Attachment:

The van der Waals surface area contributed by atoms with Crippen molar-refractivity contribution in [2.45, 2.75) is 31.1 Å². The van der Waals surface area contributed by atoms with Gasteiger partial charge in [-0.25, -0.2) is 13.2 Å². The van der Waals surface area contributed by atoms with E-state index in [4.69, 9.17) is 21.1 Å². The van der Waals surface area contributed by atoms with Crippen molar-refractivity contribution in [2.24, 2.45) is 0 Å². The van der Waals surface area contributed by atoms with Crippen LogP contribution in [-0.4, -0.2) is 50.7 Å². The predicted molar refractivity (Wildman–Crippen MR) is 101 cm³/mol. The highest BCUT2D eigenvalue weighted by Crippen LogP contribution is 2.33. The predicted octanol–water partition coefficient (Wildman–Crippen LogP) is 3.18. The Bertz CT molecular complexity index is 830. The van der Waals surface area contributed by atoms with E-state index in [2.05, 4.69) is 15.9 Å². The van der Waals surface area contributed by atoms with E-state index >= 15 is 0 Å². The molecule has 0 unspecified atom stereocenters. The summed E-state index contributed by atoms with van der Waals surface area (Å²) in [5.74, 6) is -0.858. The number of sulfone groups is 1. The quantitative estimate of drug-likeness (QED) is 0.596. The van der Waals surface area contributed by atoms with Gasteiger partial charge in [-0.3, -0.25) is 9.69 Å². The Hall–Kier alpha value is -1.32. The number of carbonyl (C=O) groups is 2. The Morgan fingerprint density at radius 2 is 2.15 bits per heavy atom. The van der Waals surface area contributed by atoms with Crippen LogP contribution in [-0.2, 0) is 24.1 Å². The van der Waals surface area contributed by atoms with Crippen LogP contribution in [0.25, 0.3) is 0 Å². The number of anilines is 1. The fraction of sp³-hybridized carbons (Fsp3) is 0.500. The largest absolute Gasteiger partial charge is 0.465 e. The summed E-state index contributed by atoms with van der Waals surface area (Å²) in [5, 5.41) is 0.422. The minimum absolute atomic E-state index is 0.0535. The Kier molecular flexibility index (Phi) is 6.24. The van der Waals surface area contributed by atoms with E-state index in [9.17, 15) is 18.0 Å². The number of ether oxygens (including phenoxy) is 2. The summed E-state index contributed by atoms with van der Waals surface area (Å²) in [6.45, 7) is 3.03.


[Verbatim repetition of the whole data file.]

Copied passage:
The van der Waals surface area contributed by atoms with Crippen molar-refractivity contribution in [2.45, 2.75) is 31.1 Å². The van der Waals surface area contributed by atoms with Gasteiger partial charge in [-0.25, -0.2) is 13.2 Å². The van der Waals surface area contributed by atoms with E-state index in [4.69, 9.17) is 21.1 Å². The van der Waals surface area contributed by atoms with Crippen molar-refractivity contribution in [2.24, 2.45) is 0 Å². The van der Waals surface area contributed by atoms with Crippen LogP contribution in [-0.4, -0.2) is 50.7 Å². The predicted molar refractivity (Wildman–Crippen MR) is 101 cm³/mol. The highest BCUT2D eigenvalue weighted by Crippen LogP contribution is 2.33. The predicted octanol–water partition coefficient (Wildman–Crippen LogP) is 3.18. The Bertz CT molecular complexity index is 830. The van der Waals surface area contributed by atoms with E-state index in [2.05, 4.69) is 15.9 Å². The van der Waals surface area contributed by atoms with E-state index >= 15 is 0 Å². The molecule has 0 unspecified atom stereocenters. The summed E-state index contributed by atoms with van der Waals surface area (Å²) in [5.74, 6) is -0.858. The number of sulfone groups is 1. The quantitative estimate of drug-likeness (QED) is 0.596. The van der Waals surface area contributed by atoms with Gasteiger partial charge in [-0.3, -0.25) is 9.69 Å². The Hall–Kier alpha value is -1.32. The number of carbonyl (C=O) groups is 2. The Morgan fingerprint density at radius 2 is 2.15 bits per heavy atom. The van der Waals surface area contributed by atoms with Crippen LogP contribution in [-0.2, 0) is 24.1 Å². The van der Waals surface area contributed by atoms with Crippen LogP contribution in [0.25, 0.3) is 0 Å². The number of anilines is 1. The fraction of sp³-hybridized carbons (Fsp3) is 0.500. The largest absolute Gasteiger partial charge is 0.465 e. The summed E-state index contributed by atoms with van der Waals surface area (Å²) in [5, 5.41) is 0.422. The minimum absolute atomic E-state index is 0.0535. The Kier molecular flexibility index (Phi) is 6.24. The van der Waals surface area contributed by atoms with E-state index in [9.17, 15) is 18.0 Å². The number of ether oxygens (including phenoxy) is 2. The summed E-state index contributed by atoms with van der Waals surface area (Å²) in [6.45, 7) is 3.03.